One and done.

From the beginning, I knew that my heart was broken.

I could feel it, piece by piece, falling apart. Pieces missing, getting lost along the way. Some of them were ripped out almost violently, or crushed with a hammer, others dropped off without much notice like small feathers floating to the ground, some shattered into a million little pieces.

But broken no matter how you looked at it.

And that was okay. That’s what we should feel when something this life changing happens, and happens swiftly and without warning. It’s expected. And as the saying goes, it has to get worse before it gets better.

I believed that, in the beginning.

From the beginning, I was told that I would find love again, and most likely even marry again. So many reassurances and promises, thrown at me to make me believe that this too would pass and there would be a rainbow at the end with all of my heart’s desires. People mean the best when they tell you that you will meet someone wonderful and love again, that it will be better than you had before, and hopefully even better than you could ever imagine.

At least most of them do.

The first time it was brought it up was during my divorce. Odd, isn’t it? There I was, sitting at a table with a divorce attorney, dissecting the life I had created with someone for the last twenty five years, to divide it up and let it go. Burying what I thought was the love of my lifetime, the definition of my existence, and already the reassurances began.

This was in the first meeting.

I was told about previous clients that swore that they would never marry again, and here they were, five years later, remarried and amazingly happy according to my attorney. The true fairytale realized.

I shook my head, that’s not me. My attorney smiled and said “you’ll see”.

A few weeks later, I sat at a table with attorneys, a mediator, a financial consultant and my soon to be ex and the “what if” question came up – what if I marry again in five years? How will that affect the settlement, the alimony? This was a question from my soon to be ex-husband. Looking for the loophole already, in the hopes of cutting me loose as quickly as possible.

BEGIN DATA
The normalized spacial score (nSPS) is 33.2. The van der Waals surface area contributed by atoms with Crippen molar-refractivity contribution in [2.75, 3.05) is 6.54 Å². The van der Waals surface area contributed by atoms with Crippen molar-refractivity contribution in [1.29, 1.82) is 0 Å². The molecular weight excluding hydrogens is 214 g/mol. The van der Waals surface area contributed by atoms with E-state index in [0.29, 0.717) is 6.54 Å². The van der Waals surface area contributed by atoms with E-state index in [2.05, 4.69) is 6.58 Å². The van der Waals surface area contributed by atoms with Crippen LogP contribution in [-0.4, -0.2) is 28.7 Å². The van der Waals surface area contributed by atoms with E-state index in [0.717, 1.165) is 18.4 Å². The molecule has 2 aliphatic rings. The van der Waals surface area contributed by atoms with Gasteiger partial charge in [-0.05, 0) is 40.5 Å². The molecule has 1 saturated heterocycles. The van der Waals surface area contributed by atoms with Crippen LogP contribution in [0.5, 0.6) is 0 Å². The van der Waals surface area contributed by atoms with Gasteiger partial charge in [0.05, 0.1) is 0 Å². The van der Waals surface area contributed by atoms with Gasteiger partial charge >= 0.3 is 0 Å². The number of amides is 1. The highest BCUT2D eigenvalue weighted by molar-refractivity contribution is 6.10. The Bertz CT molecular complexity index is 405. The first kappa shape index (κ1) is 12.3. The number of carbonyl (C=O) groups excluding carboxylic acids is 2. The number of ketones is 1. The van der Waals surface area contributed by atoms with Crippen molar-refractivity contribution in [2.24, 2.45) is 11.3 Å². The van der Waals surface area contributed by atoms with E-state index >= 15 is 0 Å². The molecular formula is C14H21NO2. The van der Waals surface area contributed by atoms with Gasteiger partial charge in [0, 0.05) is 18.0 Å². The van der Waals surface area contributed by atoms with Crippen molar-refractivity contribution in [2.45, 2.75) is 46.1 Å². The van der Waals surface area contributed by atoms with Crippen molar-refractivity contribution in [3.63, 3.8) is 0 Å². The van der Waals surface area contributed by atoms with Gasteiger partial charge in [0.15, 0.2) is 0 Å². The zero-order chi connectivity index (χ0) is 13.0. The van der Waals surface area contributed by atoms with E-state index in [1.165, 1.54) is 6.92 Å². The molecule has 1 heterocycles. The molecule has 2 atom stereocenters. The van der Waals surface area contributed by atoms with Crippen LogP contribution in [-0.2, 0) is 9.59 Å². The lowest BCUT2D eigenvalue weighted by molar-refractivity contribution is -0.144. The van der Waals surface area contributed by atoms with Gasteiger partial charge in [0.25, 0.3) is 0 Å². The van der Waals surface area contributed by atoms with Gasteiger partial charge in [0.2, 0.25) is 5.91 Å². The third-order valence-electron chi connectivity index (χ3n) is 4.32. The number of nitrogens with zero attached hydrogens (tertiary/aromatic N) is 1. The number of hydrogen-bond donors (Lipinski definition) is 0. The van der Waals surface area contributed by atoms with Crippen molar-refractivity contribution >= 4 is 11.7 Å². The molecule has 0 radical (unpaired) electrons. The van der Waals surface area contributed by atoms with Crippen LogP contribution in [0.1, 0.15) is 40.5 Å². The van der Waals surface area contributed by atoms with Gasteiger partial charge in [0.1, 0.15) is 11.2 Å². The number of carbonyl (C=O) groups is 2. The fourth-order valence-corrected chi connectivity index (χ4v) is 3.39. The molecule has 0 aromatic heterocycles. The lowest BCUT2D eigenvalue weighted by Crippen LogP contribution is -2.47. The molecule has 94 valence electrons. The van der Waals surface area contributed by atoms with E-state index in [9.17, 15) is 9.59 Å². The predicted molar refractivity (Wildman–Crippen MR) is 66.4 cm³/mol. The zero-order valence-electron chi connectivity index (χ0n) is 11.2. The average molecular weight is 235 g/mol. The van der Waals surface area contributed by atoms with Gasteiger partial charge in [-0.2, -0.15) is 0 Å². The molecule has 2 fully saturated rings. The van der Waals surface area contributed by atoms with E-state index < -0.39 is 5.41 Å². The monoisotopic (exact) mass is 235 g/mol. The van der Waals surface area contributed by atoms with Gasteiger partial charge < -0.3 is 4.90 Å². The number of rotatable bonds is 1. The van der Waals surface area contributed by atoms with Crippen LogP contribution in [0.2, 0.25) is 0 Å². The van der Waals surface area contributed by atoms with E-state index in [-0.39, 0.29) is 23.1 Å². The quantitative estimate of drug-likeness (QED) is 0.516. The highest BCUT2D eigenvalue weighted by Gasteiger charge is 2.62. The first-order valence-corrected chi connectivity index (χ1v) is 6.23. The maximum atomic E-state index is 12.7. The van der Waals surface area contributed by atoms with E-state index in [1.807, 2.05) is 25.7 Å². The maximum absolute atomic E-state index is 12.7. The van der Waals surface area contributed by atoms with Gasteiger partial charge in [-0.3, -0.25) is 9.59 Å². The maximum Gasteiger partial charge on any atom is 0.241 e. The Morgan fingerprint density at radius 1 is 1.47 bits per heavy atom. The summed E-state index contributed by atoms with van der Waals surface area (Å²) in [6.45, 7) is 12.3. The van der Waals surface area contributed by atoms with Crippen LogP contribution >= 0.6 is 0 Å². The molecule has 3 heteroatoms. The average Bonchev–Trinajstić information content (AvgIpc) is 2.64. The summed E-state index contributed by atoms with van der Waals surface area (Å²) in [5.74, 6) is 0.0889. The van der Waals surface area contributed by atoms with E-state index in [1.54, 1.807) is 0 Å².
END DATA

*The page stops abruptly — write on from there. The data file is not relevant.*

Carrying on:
I shook my head, that’s not me. I think I even chuckled audibly, the thought of it so bizarre to me.

As time went on and I began seeing a therapist, she too told me of the wonders that would await me in the near future. I would definitely meet someone that would love me dearly, who would love everything about me, and most likely I would be remarried within five years (what is it about five years??) It happens all of the time, she assured me.

I shook my head, that’s not me.

I tried the dating thing, just to see if I could actually try this whole song and dance again. Maybe everyone was right, maybe I just needed to meet the right guy. Maybe this door could be a window after all. Some very nice men, divorced with kids, looking for a new beginning. But I found myself blurting out that I had no intentions of ever remarrying…on a first date. And I wondered why I wasn’t having many second dates?

People may think that I’m only saying this because I’m hurt, still raw, and once the wounds scab over, I will get past it and give in to this idea.

But that’s not me.

It goes back to my childhood, weirdly enough. I’ve known this from the beginning. I remember spending the weekend at my grandma’s house one summer, I was about thirteen. We were sitting on the floor in the living room, to be close to the air conditioning vent, to stay cool. It was a hot, sunny day cooking the house even with the central air going – maybe because the thermostat was set at 80? Possibly, if I know my grandma as well as I think I do.

Somehow the subject of relationships and marriage came up. It was the 70’s, girls were still being trained to look for a man to marry (even if you planned on going to college) so you could have kids and perpetuate the pattern of your mothers before you, remember?

While we were talking about the whole idea of marriage and what I had in mind for my future, the thought that my grandpa would most likely die before my grandma came up. It’s statitistics, plain and simple. I asked my grandma if she’d ever remarry, thinking about how lonely she would be without him. Her answer surprised me.

She shook her head, and said no. Never.

Confused, I questioned her somewhat quick answer. Maybe she didn’t really understand the meaning behind my question, maybe she wasn’t looking at the reality of being alone, maybe she wouldn’t remarry right away but wouldn’t she want to?

Wouldn’t she be lonely?

My grandma chuckled and smiled, shaking her head once more. No, she wouldn’t want to  marry someone else, even if my grandpa dropped dead tomorrow – she was in her late fifties at this point, so not too old to consider it. But she went on to explain her answer.